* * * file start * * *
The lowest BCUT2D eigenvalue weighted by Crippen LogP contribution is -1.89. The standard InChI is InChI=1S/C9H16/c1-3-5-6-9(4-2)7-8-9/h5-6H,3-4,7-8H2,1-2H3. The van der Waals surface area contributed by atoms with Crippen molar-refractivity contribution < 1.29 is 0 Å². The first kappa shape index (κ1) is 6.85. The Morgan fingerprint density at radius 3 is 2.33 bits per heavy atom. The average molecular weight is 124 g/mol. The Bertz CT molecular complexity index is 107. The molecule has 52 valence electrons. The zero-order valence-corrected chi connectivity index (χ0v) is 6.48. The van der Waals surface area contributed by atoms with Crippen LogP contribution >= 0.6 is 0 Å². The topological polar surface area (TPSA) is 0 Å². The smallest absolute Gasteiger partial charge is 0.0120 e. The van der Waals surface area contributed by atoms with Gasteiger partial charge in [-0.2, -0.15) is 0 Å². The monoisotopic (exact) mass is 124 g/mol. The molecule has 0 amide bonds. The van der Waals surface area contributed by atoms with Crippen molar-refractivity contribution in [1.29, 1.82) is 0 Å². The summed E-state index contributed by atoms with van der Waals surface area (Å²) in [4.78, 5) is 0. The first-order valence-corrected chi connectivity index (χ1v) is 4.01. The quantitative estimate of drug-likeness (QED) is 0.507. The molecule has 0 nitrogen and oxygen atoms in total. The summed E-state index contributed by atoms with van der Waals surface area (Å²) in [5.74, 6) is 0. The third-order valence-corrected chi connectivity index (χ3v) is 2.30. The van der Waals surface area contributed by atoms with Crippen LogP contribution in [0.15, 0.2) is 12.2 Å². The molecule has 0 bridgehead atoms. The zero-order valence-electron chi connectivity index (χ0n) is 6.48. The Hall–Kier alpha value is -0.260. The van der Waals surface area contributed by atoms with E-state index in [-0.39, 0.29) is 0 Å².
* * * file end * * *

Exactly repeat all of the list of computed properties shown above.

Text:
The lowest BCUT2D eigenvalue weighted by Crippen LogP contribution is -1.89. The standard InChI is InChI=1S/C9H16/c1-3-5-6-9(4-2)7-8-9/h5-6H,3-4,7-8H2,1-2H3. The van der Waals surface area contributed by atoms with Crippen molar-refractivity contribution < 1.29 is 0 Å². The first kappa shape index (κ1) is 6.85. The Morgan fingerprint density at radius 3 is 2.33 bits per heavy atom. The average molecular weight is 124 g/mol. The Bertz CT molecular complexity index is 107. The molecule has 52 valence electrons. The zero-order valence-corrected chi connectivity index (χ0v) is 6.48. The van der Waals surface area contributed by atoms with Crippen LogP contribution >= 0.6 is 0 Å². The topological polar surface area (TPSA) is 0 Å². The smallest absolute Gasteiger partial charge is 0.0120 e. The van der Waals surface area contributed by atoms with Gasteiger partial charge in [-0.2, -0.15) is 0 Å². The monoisotopic (exact) mass is 124 g/mol. The molecule has 0 amide bonds. The van der Waals surface area contributed by atoms with Crippen molar-refractivity contribution in [1.29, 1.82) is 0 Å². The summed E-state index contributed by atoms with van der Waals surface area (Å²) in [4.78, 5) is 0. The first-order valence-corrected chi connectivity index (χ1v) is 4.01. The quantitative estimate of drug-likeness (QED) is 0.507. The molecule has 0 nitrogen and oxygen atoms in total. The summed E-state index contributed by atoms with van der Waals surface area (Å²) in [5.74, 6) is 0. The third-order valence-corrected chi connectivity index (χ3v) is 2.30. The van der Waals surface area contributed by atoms with Crippen LogP contribution in [0.15, 0.2) is 12.2 Å². The molecule has 0 bridgehead atoms. The zero-order valence-electron chi connectivity index (χ0n) is 6.48. The Hall–Kier alpha value is -0.260. The van der Waals surface area contributed by atoms with E-state index in [-0.39, 0.29) is 0 Å².